Wednesday, November 19, 2008

Debating the value of SAT scores

A friend sent me a link to a New York Times article about the connection between student SAT scores and graduation rates in the SUNY system. Peter Salins, the author, poses the following question:
[D]o SATs predict graduation rates more accurately than high school grade-point averages? If we look merely at studies that statistically correlate SAT scores and high school grades with graduation rates, we find that, indeed, the two standards are roughly equivalent, meaning that the better that applicants do on either of these indicators the more likely they are to graduate from college. However, since students with high SAT scores tend to have better high school grade-point averages, this data doesn’t tell us which of the indicators — independent of the other — is a better predictor of college success.
He explains that the admissions standards of the SUNY system in the 1990s created a natural test as some institutions raised SAT requirements while others didn't, and high school GPA requirements remained roughly the same. The former schools saw significant increases in graduation rates. He concludes that those who wish to do away with SAT requirements are ignoring important information.

One question that the article doesn't answer is who exactly is graduating? Are the higher SAT scorers the ones who are responsible for the graduation rate increases? One would assume so, but it doesn't take much experience in institutional research to learn that you shouldn't assume such things. I ran our numbers to see what the situation is here. The graph below shows entering classes from 2000 to 2003 by quantized SAT, showing graduation rates. The students who didn't take the SAT (about half) graduated at the same rate as those who did, by the way.

We're a small school, so the two-standard deviation error bars are pretty intimidating, but I think we can see there's no support for the idea that the higher the SAT, the higher the graduation rate for our institution. On the other hand, actual grades earned are a good indicator. That doesn't help much for predictive purposes, but it shows that classroom accomplishments matter.

So for us, SAT is useful as a predictor in conjunction with high school GPA for predicting first year grade averages, but not much more than that. In fact, for our student population (half are first-generation college students) there's a good chance that the SAT underestimates their potential to graduate, leading them to be 'underpriced' in the admissions market compared to schools that put more emphasis on SAT.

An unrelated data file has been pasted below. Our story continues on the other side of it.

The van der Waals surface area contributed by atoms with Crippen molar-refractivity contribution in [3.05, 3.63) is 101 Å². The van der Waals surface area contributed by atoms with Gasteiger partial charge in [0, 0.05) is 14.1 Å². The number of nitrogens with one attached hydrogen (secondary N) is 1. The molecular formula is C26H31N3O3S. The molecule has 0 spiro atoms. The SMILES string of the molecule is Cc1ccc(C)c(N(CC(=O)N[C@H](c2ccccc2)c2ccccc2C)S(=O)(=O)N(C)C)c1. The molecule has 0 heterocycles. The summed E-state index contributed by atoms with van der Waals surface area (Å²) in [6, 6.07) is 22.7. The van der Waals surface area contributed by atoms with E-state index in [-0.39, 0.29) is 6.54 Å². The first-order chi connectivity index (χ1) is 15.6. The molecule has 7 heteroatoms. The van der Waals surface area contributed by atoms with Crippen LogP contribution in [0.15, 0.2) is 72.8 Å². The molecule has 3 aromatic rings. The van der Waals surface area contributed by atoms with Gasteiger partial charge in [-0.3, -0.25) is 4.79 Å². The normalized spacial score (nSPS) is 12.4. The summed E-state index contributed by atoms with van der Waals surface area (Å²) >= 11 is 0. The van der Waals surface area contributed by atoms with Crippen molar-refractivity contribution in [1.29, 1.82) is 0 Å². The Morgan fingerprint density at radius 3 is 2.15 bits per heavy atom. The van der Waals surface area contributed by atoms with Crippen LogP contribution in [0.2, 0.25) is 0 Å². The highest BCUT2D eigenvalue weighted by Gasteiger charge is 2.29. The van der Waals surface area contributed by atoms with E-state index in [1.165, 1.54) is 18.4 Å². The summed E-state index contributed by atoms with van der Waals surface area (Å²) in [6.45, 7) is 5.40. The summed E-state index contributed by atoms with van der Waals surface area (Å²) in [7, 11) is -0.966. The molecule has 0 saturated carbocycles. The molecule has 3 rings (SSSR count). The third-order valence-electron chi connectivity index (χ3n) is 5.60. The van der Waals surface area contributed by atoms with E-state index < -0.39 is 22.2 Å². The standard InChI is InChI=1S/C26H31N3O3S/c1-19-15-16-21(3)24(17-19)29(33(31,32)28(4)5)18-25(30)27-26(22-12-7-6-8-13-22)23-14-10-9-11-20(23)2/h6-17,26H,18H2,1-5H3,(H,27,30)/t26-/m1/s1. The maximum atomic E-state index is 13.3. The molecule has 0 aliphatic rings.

Ultimately, it's more important that a student and the institution be a good match than that the student has a high standardized test score. SAT is a very blunt instrument. I think few would dispute that there are correlations with grades and graduation rates that can be useful predictors, but the real question is: is it worth the cost? Are there better ways to match applicants to institutions where they may have a better chance of finding what they want. I'm convinced that in our case there is. Our recent experience with the CIRP survey has convinced me that there are important variables we're not considering when we just look at grades and test scores. Behavior, attitudes, family support, and "cultural capital" are very important. My attitude toward SAT can be summed up in a newly-minted dictionary entry: meh.


  1. Does your data account for transfers?

  2. It's been a while since I ran this, but I don't think I took out transfers, no.

  3. Karl Munzenberger12:34 PM

    My brother, a college professor, has lived a totally academic life while I have spent an entire career in business. We completely disagree on the notion that any tax-supported institution of higher learning has the right to refuse admittance to any person seeking a college education. He argues that there must be some recognition, or process of identifying, those who will not succeed in advanced institutions to allow room for those who will succeed. Sounds logical but very elitist. I argue simple that American freedom includes the right to fail. Why should anyone be denied their “shot” at their dream of an education by a bunch of university eggheads. What say you??

  4. Karl, If I understand correctly, this is a question of the balance of what's good for an individual versus what's good for the average taxpayer. For the individual, acceptance into any state-supported school is nice, but I think one could argue that the whole system becomes less efficient that way, which affects taxpayers in the aggregate. Also, I think that within any state system there are 'open admit' entry points, e.g. in the two year colleges at least. So the added benefit to the individual is not an entry point into higher ed--that already exists--it's the customized choice he/she wishes. But imagine that everyone in the state decided to go to the best school, and could? It would likely mean that the 'best' school ceases to exist as such. Would you argue that the taxpaying student should be allowed to play on the state college football team if he wants to?

    This is an interesting question. I'd be curious to know what others thought of it.